If you were an up-and-coming young man in Bangor a century ago, chances are you were looking for an exclusive club to boost your social standing. The Conduskeag Canoe and Country Club was a good bet. Of course, not just anybody could get into the club. It was “one of the most prominent and best-known organizations of its kind in the state of Maine,” said the Bangor Daily Commercial in a major puff piece on Sept. 28, 1908. Membership was capped at 100, and there was a waiting list.
Among the prominent members then were J. W. Cartwright Jr., the treasurer of the Bangor Railway and Electric Company; Nathan C. Ayer, vice president of Eastern Manufacturing Company; Roland J. Sawyer, vice president of Sawyer Boot and Shoe Company; Dr. Harry Butler, a prominent physician; and George W. Dunning, president of R.B. Dunning and Company. Not surprisingly, considering all the publicity the club was getting, a prominent newsman, Oliver L. Hall, city editor of the Bangor Daily Commercial, had been accepted for membership as well.
Besides social standing and income level, membership hinged on geography and sex. Even though the clubhouse was located in Hampden, it helped an applicant to live in Bangor, as nearly all the members did. Meanwhile, a woman from anywhere had to be related to one of those up-and-coming fellows if she expected to be welcomed. This was a men’s club.
Perched on the Penobscot River near its intersection with the Soudabscook Stream, the Conduskeag Canoe and Country Club was a stone’s throw from Hampden’s Upper Corner. The trolley and the motor boat, not the canoe, were the quickest ways to get there from Bangor.
The jolly members of the club expended so much time on frivolity, or so it seemed from reading the newspapers, that membership must have been irresistible to fun-loving souls. The year before, in February, 1907, club members had put on “a bright farce, full of catchy music” at the Bangor Opera House. In March of that same year, they held “a Sea Lion dance” at City Hall, the exact nature of which — whether or not it involved a real sea lion, for instance — is difficult to determine from the witty newspaper stories advertising the event.
On July 4, members held a canoe regatta and fireworks display at their clubhouse in Hampden. “A canoe parade, with canoes lighted with Japanese lanterns, is one of the most charming water sights imaginable,” the Bangor Daily News informed readers.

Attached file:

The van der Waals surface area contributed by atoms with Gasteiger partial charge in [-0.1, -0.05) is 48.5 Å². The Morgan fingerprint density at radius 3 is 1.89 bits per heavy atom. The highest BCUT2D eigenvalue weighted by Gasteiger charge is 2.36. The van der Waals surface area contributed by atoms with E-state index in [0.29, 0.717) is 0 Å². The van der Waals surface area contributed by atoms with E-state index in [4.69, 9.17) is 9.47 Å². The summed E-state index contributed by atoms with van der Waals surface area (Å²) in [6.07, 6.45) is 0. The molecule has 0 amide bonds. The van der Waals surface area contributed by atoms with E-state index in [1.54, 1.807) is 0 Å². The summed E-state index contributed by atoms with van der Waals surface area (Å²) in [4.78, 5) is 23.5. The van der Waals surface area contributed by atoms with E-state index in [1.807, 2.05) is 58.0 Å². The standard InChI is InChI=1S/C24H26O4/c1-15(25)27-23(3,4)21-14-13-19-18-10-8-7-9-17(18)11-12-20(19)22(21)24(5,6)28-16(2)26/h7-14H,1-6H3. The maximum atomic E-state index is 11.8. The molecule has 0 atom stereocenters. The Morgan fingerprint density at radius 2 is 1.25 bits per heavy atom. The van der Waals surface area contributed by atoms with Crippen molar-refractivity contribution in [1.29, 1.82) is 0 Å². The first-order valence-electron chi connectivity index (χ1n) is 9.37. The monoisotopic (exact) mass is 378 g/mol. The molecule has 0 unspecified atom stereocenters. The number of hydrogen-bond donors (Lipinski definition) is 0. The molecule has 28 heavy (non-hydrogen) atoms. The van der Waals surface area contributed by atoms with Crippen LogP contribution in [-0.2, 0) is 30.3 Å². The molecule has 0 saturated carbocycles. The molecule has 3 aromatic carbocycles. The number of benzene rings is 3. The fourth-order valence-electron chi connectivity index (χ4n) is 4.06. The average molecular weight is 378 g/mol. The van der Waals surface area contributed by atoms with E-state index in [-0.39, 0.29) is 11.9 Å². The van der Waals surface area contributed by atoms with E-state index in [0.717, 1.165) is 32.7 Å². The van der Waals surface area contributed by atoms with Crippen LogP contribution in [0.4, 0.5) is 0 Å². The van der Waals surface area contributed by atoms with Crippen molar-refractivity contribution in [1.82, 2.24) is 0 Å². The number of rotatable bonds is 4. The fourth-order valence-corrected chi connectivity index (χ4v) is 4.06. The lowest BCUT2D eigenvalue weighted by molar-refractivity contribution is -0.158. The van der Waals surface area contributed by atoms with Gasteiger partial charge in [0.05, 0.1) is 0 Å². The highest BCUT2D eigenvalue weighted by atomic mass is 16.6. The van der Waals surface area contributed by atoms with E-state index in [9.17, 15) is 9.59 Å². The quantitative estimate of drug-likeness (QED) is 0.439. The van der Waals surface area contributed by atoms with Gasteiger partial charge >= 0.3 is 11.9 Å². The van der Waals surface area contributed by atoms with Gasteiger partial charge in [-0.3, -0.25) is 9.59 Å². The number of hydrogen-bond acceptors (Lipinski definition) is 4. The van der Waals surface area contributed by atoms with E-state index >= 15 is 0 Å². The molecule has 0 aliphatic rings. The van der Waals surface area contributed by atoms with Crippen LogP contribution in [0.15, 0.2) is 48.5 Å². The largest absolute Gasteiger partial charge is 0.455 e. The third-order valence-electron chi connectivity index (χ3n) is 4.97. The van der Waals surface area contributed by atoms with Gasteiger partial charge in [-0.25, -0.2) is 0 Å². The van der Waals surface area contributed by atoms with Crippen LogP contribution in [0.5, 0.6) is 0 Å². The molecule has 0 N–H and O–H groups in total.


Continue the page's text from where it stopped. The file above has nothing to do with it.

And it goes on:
Sometimes the clubhouse served as a place for distinguished gatherings as it did on June 10, 1908, when 125 doctors from the Maine Medical Association gathered there. Herbert Ringwall, a well-known local musician, played the piano and Dr. E.F. Bowers brought his violin. “‘Doc’ Peters and Cal Thomas did a clog which made a big hit.” And a good time was had by all.
The Conduskeag Canoe and Country Club house was considered a substantial building. The members of the club had dedicated themselves to making renovations that would create one of the most modern and convenient establishments anywhere.
Originally founded as a canoe rendezvous some years before on the Kenduskeag Stream in Bangor before being moved to Hampden, club members’ interests had widened. Two clay tennis courts had been completed just that summer, said the Commercial. The club was also used in the winter by snowshoeing and skiing parties. A golf course was added years later.
As for canoeing, that sport was expanding as well. Paddles were growing passe, however. Sailing had been introduced just that past summer. Six canoes were already fitted with sails and leeboards. Next season, canoe yawls were expected to be introduced. They were double-ended, 15 feet long with small cockpits and a centerboard and leg of mutton sail and jib, according to the Commercial.
The gasoline engine was also having an impact on club activities. Several members owned some of the speediest motorboats in the area. A mile-long course had been marked off in the river in front of the club for races.
The walls of the clubhouse’s main room on the first floor, where dances and other social events were held before a crackling fire, were decorated with pictures and trophies. Next to it was a kitchen and another room set aside for women. Upstairs was a chart room, a bedroom and personal lockers, presumably where members could store their liquor using the system adopted by the Tarratine and other men’s clubs to avoid prosecution under Maine’s liquor law.
Modern conveniences recently added included electric lights (even in the boat house), running water powered by an electric pump and new floats down at the dock. A furnace to supplement the fieldstone fireplace was planned.
The greatest improvement during the current season, however, had been the construction of a new, improved road from the trolley line, making it possible for members to drive their horse-drawn carriages and automobiles directly to the clubhouse. Plans called for surfacing it with gravel that fall. Today it is known as the Canoe Club Road. The building that was the clubhouse is a private residence. And canoes are seldom seen out on the river.
Wayne E. Reilly can be reached at email@example.com. Thanks to John Chapman for providing background information on the Conduskeag Canoe and Country Club.